Discussion:
Does an FLT engineer need licenses to drive?

Our FLT contracted engineer mentioned he doesn't have an FLT license... our H&S dept. are asking if he should be driving our fleet of FLT's on site for insurance purposes... is he covered?
  • Posted 1 Feb 2019 03:15
  • Discussion started by Marc12345
  • United Kingdom
Thanks
Marc
Showing items 1 - 9 of 9 results.
The company I work for carry's out driver training refresh courses for its staff that are required to operate forklifts including us technicians.

The technicians have maintenance & inspection purposes driver training certification held at head office & we also get a pdf copy to show any customers that ask for proof.
  • Posted 19 May 2019 20:25
  • Reply by Forkingabout
  • england, United Kingdom
There are companies out there who can do loading shovels, excavators etc, try a search around the Yorkshire area on google, i'm sure there are a couple of centres up there who specialise in large plant and actually have it available at their training centres.
  • Posted 5 Apr 2019 04:15
  • Reply by FLTS
  • United Kingdom
We have been trained on the usual small CB, reach and pedestrin pallet/stacker truck. We ideally need everything else, from loading shovel through telehandler to reach stacker.

thanks.
  • Posted 5 Apr 2019 03:30
  • Reply by Racman
  • Bedfordshire, United Kingdom
Unfortunately, as you will have discovered, most training centres only have Reach, Counterbalance, Pallet Truck, and occasionally a Telehandler available.

Which machines are you looking to train on?
  • Posted 29 Mar 2019 05:39
  • Reply by FLTS
  • United Kingdom
Hi. We have been struggling to find such courses for a wide range of trucks and vehicles that canbe run on instructors premises. We do not have our own premises or trucks (in a manner of speaking).

Can anyone assist?

TIA
  • Posted 29 Mar 2019 05:30
  • Reply by Racman
  • Bedfordshire, United Kingdom
This is exactly what my employer did with me and the other engineers.
We essentially had a 1 day course, we skipped the theory as the instructor simply said 'you know more about forklifts then we do' (fair play to him).
He tested us on counterbalance, reach, telehandler, order picker and a 12tonne capacity counterbalance. Basically just drive round the building/workshop/yard without hitting anything.
It's stated 'for maintenance and testing purposes only'.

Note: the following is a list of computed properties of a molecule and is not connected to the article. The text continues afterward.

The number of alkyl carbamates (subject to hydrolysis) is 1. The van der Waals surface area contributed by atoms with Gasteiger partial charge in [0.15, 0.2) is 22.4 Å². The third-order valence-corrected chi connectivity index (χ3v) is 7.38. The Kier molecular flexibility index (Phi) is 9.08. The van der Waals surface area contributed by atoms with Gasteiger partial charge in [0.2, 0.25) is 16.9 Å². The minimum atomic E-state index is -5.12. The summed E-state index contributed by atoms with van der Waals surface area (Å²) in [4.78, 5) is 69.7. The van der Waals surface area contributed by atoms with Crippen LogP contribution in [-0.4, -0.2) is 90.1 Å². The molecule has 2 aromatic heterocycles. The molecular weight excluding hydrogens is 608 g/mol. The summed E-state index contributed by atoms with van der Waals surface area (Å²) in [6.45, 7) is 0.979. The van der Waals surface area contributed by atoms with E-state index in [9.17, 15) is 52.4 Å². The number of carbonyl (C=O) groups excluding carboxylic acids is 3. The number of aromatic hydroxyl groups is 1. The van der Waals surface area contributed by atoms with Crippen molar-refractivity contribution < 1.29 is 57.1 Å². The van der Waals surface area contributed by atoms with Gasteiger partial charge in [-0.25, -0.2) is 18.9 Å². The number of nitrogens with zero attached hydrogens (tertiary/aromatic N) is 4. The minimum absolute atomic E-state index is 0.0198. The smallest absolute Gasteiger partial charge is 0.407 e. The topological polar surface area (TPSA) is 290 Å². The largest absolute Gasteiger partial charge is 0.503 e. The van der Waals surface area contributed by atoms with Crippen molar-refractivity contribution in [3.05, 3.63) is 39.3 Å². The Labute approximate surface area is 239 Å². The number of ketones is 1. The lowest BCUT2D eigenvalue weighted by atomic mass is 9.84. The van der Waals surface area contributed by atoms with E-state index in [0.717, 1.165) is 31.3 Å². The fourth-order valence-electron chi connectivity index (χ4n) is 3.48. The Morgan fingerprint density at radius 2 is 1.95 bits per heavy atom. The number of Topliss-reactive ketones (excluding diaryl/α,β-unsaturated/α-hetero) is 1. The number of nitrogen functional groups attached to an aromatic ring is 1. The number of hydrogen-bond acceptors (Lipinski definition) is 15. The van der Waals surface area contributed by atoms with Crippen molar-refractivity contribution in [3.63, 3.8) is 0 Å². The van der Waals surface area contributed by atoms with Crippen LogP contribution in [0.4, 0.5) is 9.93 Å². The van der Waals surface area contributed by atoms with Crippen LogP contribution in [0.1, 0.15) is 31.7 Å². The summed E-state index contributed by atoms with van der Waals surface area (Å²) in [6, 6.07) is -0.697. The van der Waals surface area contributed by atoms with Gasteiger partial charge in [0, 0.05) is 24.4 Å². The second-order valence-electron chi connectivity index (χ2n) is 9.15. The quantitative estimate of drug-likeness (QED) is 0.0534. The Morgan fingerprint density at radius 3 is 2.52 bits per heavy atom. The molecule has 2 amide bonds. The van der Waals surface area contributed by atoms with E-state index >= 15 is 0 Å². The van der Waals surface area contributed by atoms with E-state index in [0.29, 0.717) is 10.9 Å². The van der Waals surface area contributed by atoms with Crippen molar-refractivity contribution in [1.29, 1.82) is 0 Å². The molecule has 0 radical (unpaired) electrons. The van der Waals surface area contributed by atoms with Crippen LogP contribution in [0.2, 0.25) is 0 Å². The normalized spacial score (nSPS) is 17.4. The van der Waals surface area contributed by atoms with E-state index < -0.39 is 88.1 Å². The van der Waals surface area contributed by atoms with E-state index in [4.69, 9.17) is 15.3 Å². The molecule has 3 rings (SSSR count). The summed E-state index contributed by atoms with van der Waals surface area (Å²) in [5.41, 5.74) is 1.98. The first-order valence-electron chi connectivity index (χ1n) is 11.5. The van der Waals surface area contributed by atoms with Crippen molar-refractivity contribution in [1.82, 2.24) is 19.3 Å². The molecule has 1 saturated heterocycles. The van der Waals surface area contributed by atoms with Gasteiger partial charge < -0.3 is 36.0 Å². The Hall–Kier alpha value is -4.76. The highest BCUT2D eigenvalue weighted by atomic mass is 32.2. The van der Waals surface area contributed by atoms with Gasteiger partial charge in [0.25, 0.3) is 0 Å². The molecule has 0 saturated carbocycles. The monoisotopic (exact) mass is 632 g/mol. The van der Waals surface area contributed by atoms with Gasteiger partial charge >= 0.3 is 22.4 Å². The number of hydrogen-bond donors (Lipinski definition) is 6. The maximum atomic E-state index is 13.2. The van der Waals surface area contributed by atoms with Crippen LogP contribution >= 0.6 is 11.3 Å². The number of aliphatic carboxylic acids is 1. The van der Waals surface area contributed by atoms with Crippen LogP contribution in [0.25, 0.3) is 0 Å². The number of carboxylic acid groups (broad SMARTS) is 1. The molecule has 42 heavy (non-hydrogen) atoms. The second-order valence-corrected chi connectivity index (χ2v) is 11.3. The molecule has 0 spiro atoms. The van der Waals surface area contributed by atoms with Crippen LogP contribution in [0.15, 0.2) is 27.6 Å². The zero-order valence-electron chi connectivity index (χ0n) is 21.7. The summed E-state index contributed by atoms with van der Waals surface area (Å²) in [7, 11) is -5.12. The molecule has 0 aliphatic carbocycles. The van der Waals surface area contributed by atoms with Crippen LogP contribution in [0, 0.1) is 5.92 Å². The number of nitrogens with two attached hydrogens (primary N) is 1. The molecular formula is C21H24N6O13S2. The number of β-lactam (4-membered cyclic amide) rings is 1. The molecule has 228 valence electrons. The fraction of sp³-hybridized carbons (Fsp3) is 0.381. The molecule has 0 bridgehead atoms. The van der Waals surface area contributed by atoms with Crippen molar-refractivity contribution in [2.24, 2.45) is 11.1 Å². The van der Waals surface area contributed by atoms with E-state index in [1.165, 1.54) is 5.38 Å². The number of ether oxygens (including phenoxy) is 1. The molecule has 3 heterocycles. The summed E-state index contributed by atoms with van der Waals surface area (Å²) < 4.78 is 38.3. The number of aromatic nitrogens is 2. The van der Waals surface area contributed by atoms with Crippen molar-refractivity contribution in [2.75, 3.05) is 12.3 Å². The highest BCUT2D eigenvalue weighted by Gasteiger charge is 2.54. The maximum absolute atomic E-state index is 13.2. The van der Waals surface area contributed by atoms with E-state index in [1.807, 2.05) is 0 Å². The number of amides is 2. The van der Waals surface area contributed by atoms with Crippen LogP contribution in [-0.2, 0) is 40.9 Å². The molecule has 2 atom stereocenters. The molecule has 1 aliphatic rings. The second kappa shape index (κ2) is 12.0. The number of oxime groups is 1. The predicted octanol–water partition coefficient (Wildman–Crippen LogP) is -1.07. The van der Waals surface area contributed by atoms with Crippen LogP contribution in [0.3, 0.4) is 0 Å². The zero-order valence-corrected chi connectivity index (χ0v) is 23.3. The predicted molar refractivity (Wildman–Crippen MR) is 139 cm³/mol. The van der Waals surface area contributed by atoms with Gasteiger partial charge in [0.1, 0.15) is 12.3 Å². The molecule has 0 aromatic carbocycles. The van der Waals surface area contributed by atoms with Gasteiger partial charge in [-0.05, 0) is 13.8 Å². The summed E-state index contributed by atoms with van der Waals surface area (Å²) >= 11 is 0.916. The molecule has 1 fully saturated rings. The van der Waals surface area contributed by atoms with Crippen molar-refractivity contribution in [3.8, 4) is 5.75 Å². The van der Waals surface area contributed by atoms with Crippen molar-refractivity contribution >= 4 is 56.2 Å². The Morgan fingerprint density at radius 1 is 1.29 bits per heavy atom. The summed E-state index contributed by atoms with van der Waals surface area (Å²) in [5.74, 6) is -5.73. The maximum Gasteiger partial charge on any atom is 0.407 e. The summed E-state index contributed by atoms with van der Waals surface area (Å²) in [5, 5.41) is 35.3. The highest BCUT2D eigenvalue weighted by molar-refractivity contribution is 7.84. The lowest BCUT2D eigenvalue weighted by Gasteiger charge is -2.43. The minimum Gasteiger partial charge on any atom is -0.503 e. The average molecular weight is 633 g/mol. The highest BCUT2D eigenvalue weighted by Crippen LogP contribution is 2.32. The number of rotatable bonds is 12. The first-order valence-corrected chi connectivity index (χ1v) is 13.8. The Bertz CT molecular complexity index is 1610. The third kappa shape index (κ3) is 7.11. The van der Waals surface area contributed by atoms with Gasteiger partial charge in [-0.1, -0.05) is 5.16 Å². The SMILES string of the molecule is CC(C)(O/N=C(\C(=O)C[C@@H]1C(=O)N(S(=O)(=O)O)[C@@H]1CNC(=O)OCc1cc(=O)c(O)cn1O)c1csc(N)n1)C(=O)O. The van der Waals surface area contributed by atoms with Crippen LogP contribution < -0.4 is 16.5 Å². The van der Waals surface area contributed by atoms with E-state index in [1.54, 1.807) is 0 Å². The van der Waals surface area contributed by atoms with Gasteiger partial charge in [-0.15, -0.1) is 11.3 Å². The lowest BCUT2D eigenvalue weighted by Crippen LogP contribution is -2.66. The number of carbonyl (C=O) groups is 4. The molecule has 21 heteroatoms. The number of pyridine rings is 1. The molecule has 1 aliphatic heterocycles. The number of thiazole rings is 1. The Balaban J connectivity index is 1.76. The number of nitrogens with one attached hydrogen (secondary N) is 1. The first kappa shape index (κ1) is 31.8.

But I agree, your service engineer should have some record of operating training, albeit not a full operators license.
  • Posted 23 Mar 2019 06:07
  • Modified 23 Mar 2019 06:09 by poster
  • Reply by wiggy
  • kent, United Kingdom
Many thanks for your help with this!
  • Posted 11 Feb 2019 21:02
  • Reply by Marc12345
  • United Kingdom
It's the old 'adequate training' bit of the HASAWA that you need to be aware of, so yes there should be some form of training record for engineers operating the trucks, not necessarily a full operators course but certainly some form of training.

I have run these shortened courses in the past for engineers, and endorsed the certificate with something along the lines of "for the purposes of maintenance, testing and inspection"

If one of th engineers is involved in any type of incident you may need to satisfy the HSE that you have complied with S2 of HASAWA as above, and also your insurers will be asking the same question.

Hope this helps.

(FLT instructor since 1996)
  • Posted 9 Feb 2019 11:18
  • Reply by FLTS
  • United Kingdom
hello Marc
when you say FLT engineer and FLT license are you referring to what we call over here in the states as a technician factory certification?
And as far as driving any lifts we require a lift truck operator license or card showing we've been trained to operate a particular type of lift or machine.

IMO from a technical standpoint, just because a technician has a certification to repair a lift it doesn't necessarily mean he can drive one. Factory training classes do not teach how to drive a lift, they teach how to repair so in reality a factory certification does not define a technician's ability to operate a lift although he knowingly needs to know how it operates. In my years of training classes we have been required to get on the machine and operate the controls and drive it for diagnostic reasons but that does not get us the 'operator license card', we have to take a separate dedicated 'operator class' for that which is more detailed oriented towards actually driving and operating the lift from an operators standpoint.

We are required to have operator training and also have an operator license card from our company (not the manufacturer).
  • Posted 1 Feb 2019 23:47
  • Reply by swoop223
  • North Carolina, United States
You've been swooped!
swoop223@gmail.com

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